St. Peter Indian Mission School hosts Annual Run for the Fallen
Gila River Indian News
Over 400 people were in attendance at this year’s Run for the Fallen event hosted by Saint Peter Indian Mission School at their campus in District 5 – Bapchule, where school students and staff, Community members, Gila River Indian Community leadership and special guest Arizona Gov. Katie Hobbs honored GRIC service men on Friday, Oct. 27.
The annual event pays tribute to those who have lost their lives while serving in the United States Armed Forces, by running one-mile to honor and remember each fallen hero, which also recognizes the Community’s long-standing history of honorable service GRIC members have made for their Community and Country.
“On behalf of the St. Peter School community, we welcome you to this celebration in which we honor, bless, thank and pray for the families of our fallen heroes,” said Sister Mary Martha.
Images and background information of the 24 fallen heroes were posted along the school’s courtyard while students began the ceremony with the posting of colors conducted by the school’s military culture appreciation class, which typically includes only male students but this year young women also joined in to lead color guard duties. All students proceeded to sing the national anthem, both O’otham and English, followed by the school’s culture class who sang and performed traditional songs and dance as special tribute to the fallen and their families.
“I think that the participation of the children at the school is so important, exposing them to the service and sacrifice and patriotism; I’m very happy to be able to participate today,” said Arizona Gov. Hobbs.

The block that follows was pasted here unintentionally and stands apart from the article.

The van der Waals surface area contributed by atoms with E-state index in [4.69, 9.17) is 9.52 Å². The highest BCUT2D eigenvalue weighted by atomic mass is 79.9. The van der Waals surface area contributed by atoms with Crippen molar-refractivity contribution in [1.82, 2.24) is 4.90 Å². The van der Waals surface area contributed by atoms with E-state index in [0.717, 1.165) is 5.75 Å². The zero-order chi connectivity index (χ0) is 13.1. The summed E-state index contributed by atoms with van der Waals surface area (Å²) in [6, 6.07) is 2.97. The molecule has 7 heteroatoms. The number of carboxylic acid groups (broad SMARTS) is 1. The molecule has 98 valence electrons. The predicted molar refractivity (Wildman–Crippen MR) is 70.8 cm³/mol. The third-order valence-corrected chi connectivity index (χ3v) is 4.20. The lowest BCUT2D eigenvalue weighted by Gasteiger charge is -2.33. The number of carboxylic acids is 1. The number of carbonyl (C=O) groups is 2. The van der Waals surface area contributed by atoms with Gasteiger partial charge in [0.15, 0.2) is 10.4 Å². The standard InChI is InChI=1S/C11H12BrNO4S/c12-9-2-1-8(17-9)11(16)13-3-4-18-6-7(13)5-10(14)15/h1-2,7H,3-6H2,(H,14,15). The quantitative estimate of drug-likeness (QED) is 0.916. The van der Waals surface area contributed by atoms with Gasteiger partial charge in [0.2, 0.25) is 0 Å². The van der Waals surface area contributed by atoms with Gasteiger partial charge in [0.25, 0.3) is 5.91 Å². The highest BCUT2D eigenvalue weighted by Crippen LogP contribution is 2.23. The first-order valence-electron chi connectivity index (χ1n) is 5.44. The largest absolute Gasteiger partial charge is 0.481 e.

In addition to the event, families of the fallen are also acknowledged by bestowing them with the Arizona Gold Star Military Medal, as a symbol of appreciation and recognition of the honorable service and sacrifices they have made.
This year recognized U.S. Army Private Matthew B. Juan, who was the first Arizonan to be killed in action during World War I, U.S. Army Private First-Class Lloyd Miguel, and U.S. Army Private First-Class Harry Miguel, both serving in the Korean War. Juan was also posthumously awarded the Purple Heart medal.
“Everyone here today knows all too well that the history of Indigenous people has often been forgotten and sometimes altogether left out,” said Lt. Gov. Monica Antone, “By honoring Matthew today and holding this ceremony, we recognize our fallen heroes from the Gila River Indian Community and shed light to their stories that have often been kept in the dark.”
During the event, Gov. Stephen Roe Lewis announced and signed a proclamation on behalf of the Community, declaring Oct. 27, 2023 as a day of remembrance for Private Matthew B. Juan, PFC Harry Miguel, and PFC Lloyd Miguel.
“On this day, the Community acknowledges our fallen heroes for their courage as we ensure their ultimate sacrifices are remembered, honored, and their families supported during this day of remembrance,” said Gov. Lewis, who thanked the families for allowing their loved ones to be honored.
GRIC Veteran Gary Anderson, U.S. Army Special Forces, served as master of ceremonies for the event. Anderson worked to begin the process of requesting and obtaining the medals for the fallen, along with the support of Veteran & Family Services Office and the Community’s Enrollment Dept. who assisted in finding the family members.
“It was such an honor to be invited today to participate in this event where we have the chance to present honor to some families who have been waiting for it for a very long time, to honor the service of these men,” said Arizona Gov. Katie Hobbs, who presented the Arizona Gold Star medal to the families.